Marketing teams also benefit from strategies. Having a common, clearly defined goal gives their work more meaning and enables feedback. Without meaning and feedback, they can be less incentivised.

Marketing strategies also help you figure out what doesn’t work. Some ideas might sound on paper or in the boardroom but not come to fruition despite your efforts.

5 marketing strategies for translation companies

At Lion People, we regularly consult translation companies on strategy and tactics.

Below is our list (given in no particular order) of five potential strategies for translation companies. This isn’t an exhaustive list but it gives a good introduction to the kind of marketing strategies we have seen bring results.

Usually, you should adopt a blend of more than one of these elements for your overall strategy. Finding the right blend depends on your competitors, resources, and, of course, objectives.

5 Marketing Strategies for Translation Companies

1. Take over organic results with search engine optimisation (SEO)

Search engine optimisation (SEO) used to be a lot like Stephen Hawkins’ A Brief History of Time: widely known but not widely understood.

Nowadays, the general level of awareness and understanding is growing – but the field has also grown and evolved a lot, too.

Essentially, SEO is all about getting your website and its pages (your homepage, service pages, and blogs) to the top of Google’s rankings. Once there, they will bring more website traffic.

Then, a portion of that traffic will convert into leads. Finally, a portion of those leads will become into customers…

A comprehensive SEO strategy should cover the main pillars of SEO:

  • Technical SEO (making sure your website works well and can be crawled and indexed by search engines)
  • Content (blogs)
  • Link building (getting backlinks – links from other websites to your website)

SEO strategy itself has a number of different possibilities. You could focus on building content or links, or both, for example. Or you could write content that focuses on building topical authority broadly or in one particular area of your niche.

Either way, if done correctly, SEO itself is a great strategy to build long-term visibility and gain more qualified leads.

2. Focus on your brand’s distinctiveness

Like companies everywhere, many translation companies like to focus on what differentiates them from their competitors.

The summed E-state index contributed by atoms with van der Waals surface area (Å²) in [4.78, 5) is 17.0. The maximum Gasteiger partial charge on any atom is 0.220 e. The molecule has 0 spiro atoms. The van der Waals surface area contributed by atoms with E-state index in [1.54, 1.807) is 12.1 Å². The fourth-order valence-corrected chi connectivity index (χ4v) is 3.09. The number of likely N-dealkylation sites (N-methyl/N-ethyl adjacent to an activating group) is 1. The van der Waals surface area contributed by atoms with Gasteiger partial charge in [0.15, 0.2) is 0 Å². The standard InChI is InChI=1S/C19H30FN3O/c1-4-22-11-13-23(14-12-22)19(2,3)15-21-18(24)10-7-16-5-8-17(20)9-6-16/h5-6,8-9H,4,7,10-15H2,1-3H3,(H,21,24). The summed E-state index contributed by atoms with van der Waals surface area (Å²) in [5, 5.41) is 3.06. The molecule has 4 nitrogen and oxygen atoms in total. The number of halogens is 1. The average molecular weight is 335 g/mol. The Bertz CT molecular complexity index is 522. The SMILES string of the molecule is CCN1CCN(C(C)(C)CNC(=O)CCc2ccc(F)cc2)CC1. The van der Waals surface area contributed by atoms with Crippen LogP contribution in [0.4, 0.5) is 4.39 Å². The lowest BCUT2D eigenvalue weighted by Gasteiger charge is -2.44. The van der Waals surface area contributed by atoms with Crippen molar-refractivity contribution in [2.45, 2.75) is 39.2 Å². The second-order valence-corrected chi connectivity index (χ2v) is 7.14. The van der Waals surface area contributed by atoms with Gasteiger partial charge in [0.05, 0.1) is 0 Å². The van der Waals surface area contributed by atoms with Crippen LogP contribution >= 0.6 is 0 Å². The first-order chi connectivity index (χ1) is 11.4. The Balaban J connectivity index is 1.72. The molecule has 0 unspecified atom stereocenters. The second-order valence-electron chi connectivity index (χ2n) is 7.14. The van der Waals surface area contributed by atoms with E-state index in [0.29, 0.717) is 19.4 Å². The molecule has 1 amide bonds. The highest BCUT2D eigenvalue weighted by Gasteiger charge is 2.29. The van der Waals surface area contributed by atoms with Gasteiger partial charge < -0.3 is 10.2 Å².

Marketing scientist Byron Sharp argues that this is a mistake:

“Rather than striving for meaningful, perceived differentiation, marketers should seek meaningless distinctiveness.”

This is because the data shows that most consumers don’t remember much about brands. They often simply choose brands that have the most mental availability (i.e., appear to them the most often – another reason why PPC and SEO are so important!).

Your translation company has a brand, whether you realise it or not. Any assets that distinguish it from other companies form part of that brand.

The first, most distinct asset you have is your company name. The more memorable and different from your competitors, the more likely future customers will be able to recall it when they need your services.

Visual imagery is also important. If all of your translation competitors have blue-themed dictionary-themed logos, clients who see your red-themed pen-themed logo would more easily remember your brand later on.

If you already have an established brand with regular repeat customers, dramatic re-brands aren’t recommended. It could confuse and lose you customers.

But for translation companies in the early stages of their branding, or established brands looking to update some aspects of their existing brand, focusing on distinctiveness is a great strategy for bringing in customers long-term.

3. Master email marketing

The average person checks their emails many times a day, especially at work.

This means the email inbox is a good place to find them. The only issue is, they also receive many other emails, too (up to 171 a day according to one study).